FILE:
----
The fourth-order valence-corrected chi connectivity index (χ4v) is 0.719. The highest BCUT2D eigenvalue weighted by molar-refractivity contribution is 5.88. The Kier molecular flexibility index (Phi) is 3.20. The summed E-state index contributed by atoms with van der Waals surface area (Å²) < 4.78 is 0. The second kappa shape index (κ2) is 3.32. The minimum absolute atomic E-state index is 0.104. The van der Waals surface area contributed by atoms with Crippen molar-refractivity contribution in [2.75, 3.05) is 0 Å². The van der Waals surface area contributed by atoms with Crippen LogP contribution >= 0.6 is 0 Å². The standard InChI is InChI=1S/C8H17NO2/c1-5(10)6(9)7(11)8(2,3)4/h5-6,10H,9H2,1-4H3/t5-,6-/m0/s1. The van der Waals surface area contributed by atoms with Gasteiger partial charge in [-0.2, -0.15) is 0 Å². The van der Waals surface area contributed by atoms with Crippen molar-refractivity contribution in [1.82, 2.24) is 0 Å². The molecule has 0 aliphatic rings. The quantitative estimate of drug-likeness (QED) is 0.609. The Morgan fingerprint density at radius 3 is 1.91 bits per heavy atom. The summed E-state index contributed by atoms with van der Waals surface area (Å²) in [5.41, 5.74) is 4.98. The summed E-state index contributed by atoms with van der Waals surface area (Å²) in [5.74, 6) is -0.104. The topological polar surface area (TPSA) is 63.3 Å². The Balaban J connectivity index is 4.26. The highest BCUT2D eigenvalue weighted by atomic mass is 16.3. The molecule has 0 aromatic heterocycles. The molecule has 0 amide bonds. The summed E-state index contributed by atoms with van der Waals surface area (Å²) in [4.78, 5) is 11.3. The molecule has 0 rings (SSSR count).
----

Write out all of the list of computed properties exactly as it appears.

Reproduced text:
The fourth-order valence-corrected chi connectivity index (χ4v) is 0.719. The highest BCUT2D eigenvalue weighted by molar-refractivity contribution is 5.88. The Kier molecular flexibility index (Phi) is 3.20. The summed E-state index contributed by atoms with van der Waals surface area (Å²) < 4.78 is 0. The second kappa shape index (κ2) is 3.32. The minimum absolute atomic E-state index is 0.104. The van der Waals surface area contributed by atoms with Crippen molar-refractivity contribution in [2.75, 3.05) is 0 Å². The van der Waals surface area contributed by atoms with Crippen LogP contribution >= 0.6 is 0 Å². The standard InChI is InChI=1S/C8H17NO2/c1-5(10)6(9)7(11)8(2,3)4/h5-6,10H,9H2,1-4H3/t5-,6-/m0/s1. The van der Waals surface area contributed by atoms with Gasteiger partial charge in [-0.2, -0.15) is 0 Å². The van der Waals surface area contributed by atoms with Crippen molar-refractivity contribution in [1.82, 2.24) is 0 Å². The molecule has 0 aliphatic rings. The quantitative estimate of drug-likeness (QED) is 0.609. The Morgan fingerprint density at radius 3 is 1.91 bits per heavy atom. The summed E-state index contributed by atoms with van der Waals surface area (Å²) in [5.41, 5.74) is 4.98. The summed E-state index contributed by atoms with van der Waals surface area (Å²) in [5.74, 6) is -0.104. The topological polar surface area (TPSA) is 63.3 Å². The Balaban J connectivity index is 4.26. The highest BCUT2D eigenvalue weighted by atomic mass is 16.3. The molecule has 0 aromatic heterocycles. The molecule has 0 amide bonds. The summed E-state index contributed by atoms with van der Waals surface area (Å²) in [4.78, 5) is 11.3. The molecule has 0 rings (SSSR count).